Today I spent an embarrassing chunk of time looking through ceremony readings (completely Lauren's fault!), which led, oddly enough, to an idea for my graduation speech next year. Seeing as how graduation speech --> graduation --> medical school --> sort of relates to studying (suuuuuure it does, Holly), I allowed it. I'm quite excited by this speech idea, but as graduation is also a year away, there's no sense in spilling the beans quite yet. Plus there's still this year's graduation to attend, and I want to see what the graduating class president has to say. Last year's speech was horrendously long, and the one before that was nice, but unremarkable. I have high hopes for this year's class president, though.

Well, that's the end of today's session of "How I spent my time not studying." Tune in next time (I promise, there will be a next time) for more!

Monday, March 10, 2008


It's apparently a tricky issue for some couples, whether to invite children to the wedding. But not for us! I love children (and can't wait for my own -- wait, did I just write that on the internet?), and can't imagine a wedding without them. Plus, it would just seem rude to invite all your family and friends from across the country but not invite their children. Yes, my dear friend Mary from North Carolina (not a real person), I'd love for you and your husband to come, but please leave your 1-year-old at home, would you? WTF? If I got invited to a wedding like that, I wouldn't come. And for my family, weddings are the few chances we have to all get together, so it's a mini-family reunion as well. You'd invite your cousin's kids to a family reunion, right?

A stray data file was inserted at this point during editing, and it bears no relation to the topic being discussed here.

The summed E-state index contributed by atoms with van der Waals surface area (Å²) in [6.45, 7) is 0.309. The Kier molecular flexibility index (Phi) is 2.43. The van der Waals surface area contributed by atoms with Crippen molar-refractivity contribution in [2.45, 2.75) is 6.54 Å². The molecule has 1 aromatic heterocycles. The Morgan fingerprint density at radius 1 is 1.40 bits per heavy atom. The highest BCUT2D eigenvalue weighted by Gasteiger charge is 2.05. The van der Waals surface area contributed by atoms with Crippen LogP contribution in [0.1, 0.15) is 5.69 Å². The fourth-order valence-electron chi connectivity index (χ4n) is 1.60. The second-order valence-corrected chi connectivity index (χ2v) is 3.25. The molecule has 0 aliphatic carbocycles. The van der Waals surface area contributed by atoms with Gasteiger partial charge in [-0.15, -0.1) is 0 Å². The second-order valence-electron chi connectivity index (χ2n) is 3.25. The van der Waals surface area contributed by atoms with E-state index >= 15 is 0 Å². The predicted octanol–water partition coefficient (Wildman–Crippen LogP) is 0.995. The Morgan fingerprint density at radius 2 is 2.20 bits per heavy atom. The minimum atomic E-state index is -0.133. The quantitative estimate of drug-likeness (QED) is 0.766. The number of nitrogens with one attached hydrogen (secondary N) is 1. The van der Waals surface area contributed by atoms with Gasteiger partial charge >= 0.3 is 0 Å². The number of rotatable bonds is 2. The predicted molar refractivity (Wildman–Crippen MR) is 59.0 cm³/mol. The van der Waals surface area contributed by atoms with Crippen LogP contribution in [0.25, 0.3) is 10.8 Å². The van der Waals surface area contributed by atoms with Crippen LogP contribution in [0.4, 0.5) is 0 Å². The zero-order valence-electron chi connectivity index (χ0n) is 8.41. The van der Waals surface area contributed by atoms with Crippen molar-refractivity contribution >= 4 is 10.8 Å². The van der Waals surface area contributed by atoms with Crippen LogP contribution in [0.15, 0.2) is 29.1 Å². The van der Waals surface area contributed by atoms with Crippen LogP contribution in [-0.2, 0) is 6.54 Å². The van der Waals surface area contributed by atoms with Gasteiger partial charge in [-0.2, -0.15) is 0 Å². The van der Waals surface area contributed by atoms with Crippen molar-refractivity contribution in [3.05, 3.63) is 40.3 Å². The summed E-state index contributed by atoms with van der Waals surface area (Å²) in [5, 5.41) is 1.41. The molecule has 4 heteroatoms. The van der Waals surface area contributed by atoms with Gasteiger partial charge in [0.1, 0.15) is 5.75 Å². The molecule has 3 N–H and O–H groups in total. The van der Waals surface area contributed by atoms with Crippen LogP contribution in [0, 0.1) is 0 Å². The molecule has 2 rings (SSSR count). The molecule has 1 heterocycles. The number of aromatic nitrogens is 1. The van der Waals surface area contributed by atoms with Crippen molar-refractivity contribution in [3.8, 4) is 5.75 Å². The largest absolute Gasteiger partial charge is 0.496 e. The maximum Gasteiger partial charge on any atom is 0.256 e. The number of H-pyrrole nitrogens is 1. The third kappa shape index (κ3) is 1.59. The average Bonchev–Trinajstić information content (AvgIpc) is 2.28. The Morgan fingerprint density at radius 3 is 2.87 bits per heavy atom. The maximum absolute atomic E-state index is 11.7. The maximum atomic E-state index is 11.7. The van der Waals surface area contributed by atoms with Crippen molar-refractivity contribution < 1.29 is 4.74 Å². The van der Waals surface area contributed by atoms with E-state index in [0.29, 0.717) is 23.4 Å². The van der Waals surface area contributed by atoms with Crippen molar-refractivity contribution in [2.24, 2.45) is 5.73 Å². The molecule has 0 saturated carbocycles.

The New York Times had a recent article discussing this topic. I haven't interviewed caterers yet, but I can certainly imagine that if your reception dinner was costing $150 a head and your caterer wouldn't provide a kiddie portion/price, I'd be peeved as well. But so far, I've found that every wedding tradition and problem (sometimes the traditions ARE the problems, it seems) has a solution. Kid cries during your ceremony? Consider it good luck!* (I have to credit Weddingbee's Miss Jasmine for that one.) The only time I've balked at the number of children we're having was when I looked at one reception facility that required you to use their alcohol provider (already a no-deal for us) and would only let you have an open bar if fewer than 10% of your guests were under 21. Otherwise, you had to have a consumption bar. Unfortunately, there are a few young adults who will just barely not be 21 come the wedding, so we would have 11-12% of our guests underage, and a consumption bar is going to be much more expensive, with our guests, than an open bar would be. Thank goodness we need to provide our own alcohol so that venue was nixed anyway!